Fool's Cap World Map (c. 1590s) by anonymous
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Fool's Cap World Map (c. 1590s) by anonymous
Born two years before Leonardo da Vinci, Hieronymus Bosch's work is radically different from his better known contemporary, the first exemplifies Italian Renaissance, the second Northern Renaissance.
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Born two years before Leonardo da Vinci, Hieronymus Bosch's work is radically different from his better known contemporary, the first exemplifies Italian Renaissance, the second Northern Renaissance.
Born two years after Hieronymus Bosch, Leonardo da Vinci's work is far less transgressive than his lesser known contemporary, the first exemplifies Northern Renaissance, the second Italian Renaissance.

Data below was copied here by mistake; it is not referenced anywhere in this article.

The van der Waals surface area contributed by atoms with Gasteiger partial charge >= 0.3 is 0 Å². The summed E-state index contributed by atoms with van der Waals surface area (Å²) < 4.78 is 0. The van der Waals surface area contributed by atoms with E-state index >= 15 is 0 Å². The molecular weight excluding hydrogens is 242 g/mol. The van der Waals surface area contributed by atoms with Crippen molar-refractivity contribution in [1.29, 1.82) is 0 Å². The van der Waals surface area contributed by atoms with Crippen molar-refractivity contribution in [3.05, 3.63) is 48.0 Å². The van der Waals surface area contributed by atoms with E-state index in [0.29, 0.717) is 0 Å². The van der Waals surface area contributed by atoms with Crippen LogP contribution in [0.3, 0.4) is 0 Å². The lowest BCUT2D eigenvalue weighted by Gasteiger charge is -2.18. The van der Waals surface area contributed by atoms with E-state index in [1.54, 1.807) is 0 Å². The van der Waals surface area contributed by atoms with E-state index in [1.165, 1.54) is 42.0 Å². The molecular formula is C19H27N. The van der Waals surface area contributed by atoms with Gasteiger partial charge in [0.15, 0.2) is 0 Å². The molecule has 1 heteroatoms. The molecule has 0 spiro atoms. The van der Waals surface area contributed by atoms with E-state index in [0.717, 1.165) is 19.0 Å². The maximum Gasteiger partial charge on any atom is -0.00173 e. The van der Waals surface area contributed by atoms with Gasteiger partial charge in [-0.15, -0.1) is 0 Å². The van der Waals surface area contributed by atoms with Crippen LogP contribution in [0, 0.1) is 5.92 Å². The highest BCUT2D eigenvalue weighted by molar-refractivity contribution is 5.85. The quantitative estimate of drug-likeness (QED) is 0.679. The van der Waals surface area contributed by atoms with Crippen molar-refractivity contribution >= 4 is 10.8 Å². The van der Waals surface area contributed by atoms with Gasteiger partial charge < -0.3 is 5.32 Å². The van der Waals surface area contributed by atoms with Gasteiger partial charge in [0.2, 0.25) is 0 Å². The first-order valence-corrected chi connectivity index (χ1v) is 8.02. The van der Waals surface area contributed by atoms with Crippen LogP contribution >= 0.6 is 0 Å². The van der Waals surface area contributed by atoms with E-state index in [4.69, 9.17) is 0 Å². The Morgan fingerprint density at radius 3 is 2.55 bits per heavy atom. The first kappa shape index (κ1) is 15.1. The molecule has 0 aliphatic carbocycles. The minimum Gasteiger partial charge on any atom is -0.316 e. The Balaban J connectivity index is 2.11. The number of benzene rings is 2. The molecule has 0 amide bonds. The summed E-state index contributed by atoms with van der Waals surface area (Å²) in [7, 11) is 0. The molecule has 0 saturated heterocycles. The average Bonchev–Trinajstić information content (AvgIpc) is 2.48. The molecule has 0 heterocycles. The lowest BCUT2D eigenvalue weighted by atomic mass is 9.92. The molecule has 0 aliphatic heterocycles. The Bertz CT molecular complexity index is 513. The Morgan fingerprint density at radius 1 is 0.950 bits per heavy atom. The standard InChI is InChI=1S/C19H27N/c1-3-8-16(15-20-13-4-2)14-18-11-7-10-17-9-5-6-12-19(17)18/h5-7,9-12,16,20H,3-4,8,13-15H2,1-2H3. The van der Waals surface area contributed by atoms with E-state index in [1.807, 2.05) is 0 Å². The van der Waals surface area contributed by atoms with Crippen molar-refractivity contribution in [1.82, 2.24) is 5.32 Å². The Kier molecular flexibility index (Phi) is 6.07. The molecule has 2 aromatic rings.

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Born two years after Hieronymus Bosch, Leonardo da Vinci's work is far less transgressive than his lesser known contemporary, the first exemplifies Northern Renaissance, the second Italian Renaissance.
The Image Breakers, c.1566 –1568 by Marcus Gheeraerts the Elder  The etching is also known as Allegory of Iconoclasm. Although not particularly sympathetic to the Calvinist image breakers, it is mainly critical of the Church. Thus the etching might have been the main reason why Gheeraerts had to flee to England in 1568. (British Museum, Dept. of Print and Drawings, 1933.1.1..3)